The need to ensure wind-energy O&M technicians are properly trained, as well as motivated to continue that education, becomes a priority.

With the recent end of the Scottish government’s Transition Training Fund, the future of energy workers’ jobs is facing a challenge. How can we help mold the future of wind operations and maintenance with the best quality training and skill development?

Key challenges
We have seen an increase in applications for rotor-blade repair and maintenance roles where, despite holding a training certificate for blade repair, applicants lack some of the basic skills we would expect from someone ready to work on a blade.

There is a wide range of rotor-blade repair and maintenance technician courses in the market teaching the skills necessary to transition into the wind sector. But as a service provider, as well as a training provider, Altitec has had to send a number of technicians qualified in blade repair and maintenance “back to school” in recent months.

Altitec technician Ewa Pilch in Mexico. (Courtesy: Altitec)

The issue isn’t just about one or two people not having absorbed the skills needed to work on a turbine rotor blade to a high enough level or not having enough practice to have mastered these skills. The deficiency covers a fundamental lack of knowledge about the job they are preparing to do. If this trend continues, it will inevitably cost the industry money, as service providers need to provide remedial training to certified technicians before they are fully able to work on site.

Transferring skills to new technicians can’t be left to textbook information soaking. Hands-on knowledge transfer from experienced technicians and blade engineers with years of up-tower experience will lead to a greater level of competence among new technicians.

A lack of funding
The closing of the Scottish government’s Training Transition Fund in March 2019 shows the need for continued support for skilled workers eager to develop careers in the renewable energy industry. While this funding for training is scheduled to end, the demand from skilled workers to transition to sustainable careers in the renewables sector will not.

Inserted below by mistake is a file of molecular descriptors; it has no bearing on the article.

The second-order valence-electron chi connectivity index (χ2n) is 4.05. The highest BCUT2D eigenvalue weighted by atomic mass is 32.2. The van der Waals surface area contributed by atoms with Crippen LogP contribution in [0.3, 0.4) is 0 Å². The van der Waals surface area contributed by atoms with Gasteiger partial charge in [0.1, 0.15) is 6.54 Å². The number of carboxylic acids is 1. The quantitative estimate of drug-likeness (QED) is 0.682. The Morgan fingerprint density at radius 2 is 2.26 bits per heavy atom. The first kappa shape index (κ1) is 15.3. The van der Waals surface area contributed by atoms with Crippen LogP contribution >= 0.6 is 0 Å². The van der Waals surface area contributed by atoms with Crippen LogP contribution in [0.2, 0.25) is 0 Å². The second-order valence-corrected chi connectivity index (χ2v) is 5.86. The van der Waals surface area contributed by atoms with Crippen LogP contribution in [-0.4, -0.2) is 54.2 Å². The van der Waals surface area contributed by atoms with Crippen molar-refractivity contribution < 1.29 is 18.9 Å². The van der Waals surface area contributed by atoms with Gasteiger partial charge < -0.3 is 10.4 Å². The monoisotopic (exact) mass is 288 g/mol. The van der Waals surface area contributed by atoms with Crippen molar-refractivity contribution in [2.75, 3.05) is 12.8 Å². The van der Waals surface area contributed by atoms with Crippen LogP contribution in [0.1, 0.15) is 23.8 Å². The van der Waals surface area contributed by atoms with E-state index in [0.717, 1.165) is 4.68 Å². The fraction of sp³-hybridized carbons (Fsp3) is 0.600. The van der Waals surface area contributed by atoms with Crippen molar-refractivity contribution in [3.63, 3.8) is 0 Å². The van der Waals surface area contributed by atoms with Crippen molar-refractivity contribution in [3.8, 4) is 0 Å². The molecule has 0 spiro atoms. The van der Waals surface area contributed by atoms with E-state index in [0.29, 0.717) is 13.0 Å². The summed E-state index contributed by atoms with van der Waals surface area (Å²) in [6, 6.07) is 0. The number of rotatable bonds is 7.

Since 2016, the Transition Training Fund has helped Scottish residents in the oil and gas sector to retrain in other sectors. The fund will close at the end of March, or when the £12 million ($15.76 million) of funding runs out — whichever comes first. Re-training for a career in a sustainable sector like the wind-energy industry is not a small investment for the average worker. The cost of a training course and subsistence during the course can be more than a month’s salary. However, the prospective pay-off — new skills to apply to a career in a sustainable sector — is appealing.

Funding a growing wind workforce
One of the three main ways training is funded is through direct-cash payments from the trainee to the training provider. However, this is not always the best way to get people into the industry. While we love the stories of how our most dedicated technicians got into the industry by eating beans and sleeping in their vans to pay for their rotor-blade training course, this won’t realistically attract the number of technicians needed to ensure the smooth running of wind farms around the world as the industry grows.